October 25, 2017

This Quote explains Two Possible Outcomes of Attachment (Neither is Pretty).

Buddhism professes that attachment is the main reason for our suffering.

When I reflected on this notion in regards to my own experience, I realized it’s true. However, I didn’t instantly understand the threats that attachment poses.

Like me, some people might not fully grasp why attachment is considered bad for us. Some might believe that a little attachment is always healthy. Nonetheless, when we understand the real meaning of attachment, we see that it can never be healthy. To add to that: when we truly understand the word “detachment,” we won’t be terrified of it.

I recently came across this quote from S.N. Goenka:

“Grasping at things can only yield one of two results: either the thing you are grasping at disappears, or you yourself disappear. It is only a matter of which occurs first.”

In other words, when we get attached to something (or to someone), we either lose the person (or the thing), or we lose ourselves.

When we get attached to someone, we grasp at them. We don’t necessarily grasp at the person’s physical presence, but we might grasp at an emotion they inflict on us, or we might hold on to who we become in their presence.

Holding on tightly (to whatever this person inflicts) yields pressure. We become pressured, and so does as our object of attachment. In no time, we might find ourselves struggling to keep a certain emotion in place or keep that person’s presence around. When the pressure of that expectation arises, the loss becomes inevitable. Either we lose the person, or we lose ourselves in the process.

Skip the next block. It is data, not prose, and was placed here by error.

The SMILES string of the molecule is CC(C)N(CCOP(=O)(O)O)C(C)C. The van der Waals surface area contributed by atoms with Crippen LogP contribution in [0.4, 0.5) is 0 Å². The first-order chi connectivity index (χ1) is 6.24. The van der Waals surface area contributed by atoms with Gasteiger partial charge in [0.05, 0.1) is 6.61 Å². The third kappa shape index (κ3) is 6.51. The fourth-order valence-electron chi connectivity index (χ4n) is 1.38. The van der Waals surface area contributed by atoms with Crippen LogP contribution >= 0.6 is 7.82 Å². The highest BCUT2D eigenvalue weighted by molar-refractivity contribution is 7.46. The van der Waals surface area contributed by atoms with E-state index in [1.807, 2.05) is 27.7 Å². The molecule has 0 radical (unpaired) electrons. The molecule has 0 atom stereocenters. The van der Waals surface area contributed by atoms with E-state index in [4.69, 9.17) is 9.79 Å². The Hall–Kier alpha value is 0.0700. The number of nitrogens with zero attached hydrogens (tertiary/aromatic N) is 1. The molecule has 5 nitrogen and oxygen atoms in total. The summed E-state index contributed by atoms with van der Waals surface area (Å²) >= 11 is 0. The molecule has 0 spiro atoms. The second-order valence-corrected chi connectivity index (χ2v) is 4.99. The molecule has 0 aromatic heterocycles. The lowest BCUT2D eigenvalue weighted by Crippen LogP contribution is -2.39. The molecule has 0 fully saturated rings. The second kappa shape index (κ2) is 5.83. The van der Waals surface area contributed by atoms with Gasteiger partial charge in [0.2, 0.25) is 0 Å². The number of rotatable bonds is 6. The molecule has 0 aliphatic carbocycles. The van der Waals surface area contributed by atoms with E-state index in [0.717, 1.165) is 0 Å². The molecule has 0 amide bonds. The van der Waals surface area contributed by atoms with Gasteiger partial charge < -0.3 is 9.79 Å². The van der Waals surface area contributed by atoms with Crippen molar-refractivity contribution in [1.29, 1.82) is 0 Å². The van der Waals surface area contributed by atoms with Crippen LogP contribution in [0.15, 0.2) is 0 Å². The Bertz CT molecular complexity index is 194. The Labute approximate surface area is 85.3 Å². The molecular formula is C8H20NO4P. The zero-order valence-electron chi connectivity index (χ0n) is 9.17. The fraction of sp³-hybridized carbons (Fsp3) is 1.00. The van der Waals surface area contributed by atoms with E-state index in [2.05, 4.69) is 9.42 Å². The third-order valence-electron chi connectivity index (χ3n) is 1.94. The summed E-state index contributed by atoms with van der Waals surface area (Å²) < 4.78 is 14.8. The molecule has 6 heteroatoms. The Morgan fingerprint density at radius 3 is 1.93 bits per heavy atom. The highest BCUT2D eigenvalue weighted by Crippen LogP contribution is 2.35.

As Goenka implies, it’s only a matter of which occurs first. Only when the loss takes place, do we understand that attachment has been the reason of our misery all along.

Despite the fact that attachment is threatening, it is necessary to experience it. We need to learn the hard way that attachment hurts, so we can learn to not relate in such an attached way.

To put it differently, when our self or the other person disappears, we learn the importance of surrender. People often misunderstand words such as surrender, let go, or detachment. The verbal declaration of these words sounds fierce, but their essence is very gentle.

To surrender simply means to realize that the more we clench our fist around something, the more we set ourselves up for a loss. Life is similar to any object upon which we apply too much force. If we apply force on a spoon with both hands, it bends. Throw a glass, and it breaks. Squeeze a balloon, and it pops. However, anything that we treat with care and gentleness tends to remain intact.

The same goes for the situations in our lives. When we surrender to what the present moment offers, we don’t relinquish it or pull ourselves out of it. We get more involved with awareness and gentleness. We experience it with the gentle reminder in the back of our heads that whatever we hold on to will escape us.

Surrender is not merely a choice—it’s the sole solution we have at hand.



Letting Go in Relationships: A Buddhist’s View of Attachment.

Balancing Effort & Surrender: Why Non-Attachment can Be so Confusing.


Author: Elyane Youssef
Image: Instagram @elephantjournal

Editor: Yoli Ramazzina
Copy editor: Callie Rushton
Social editor: Waylon Lewis

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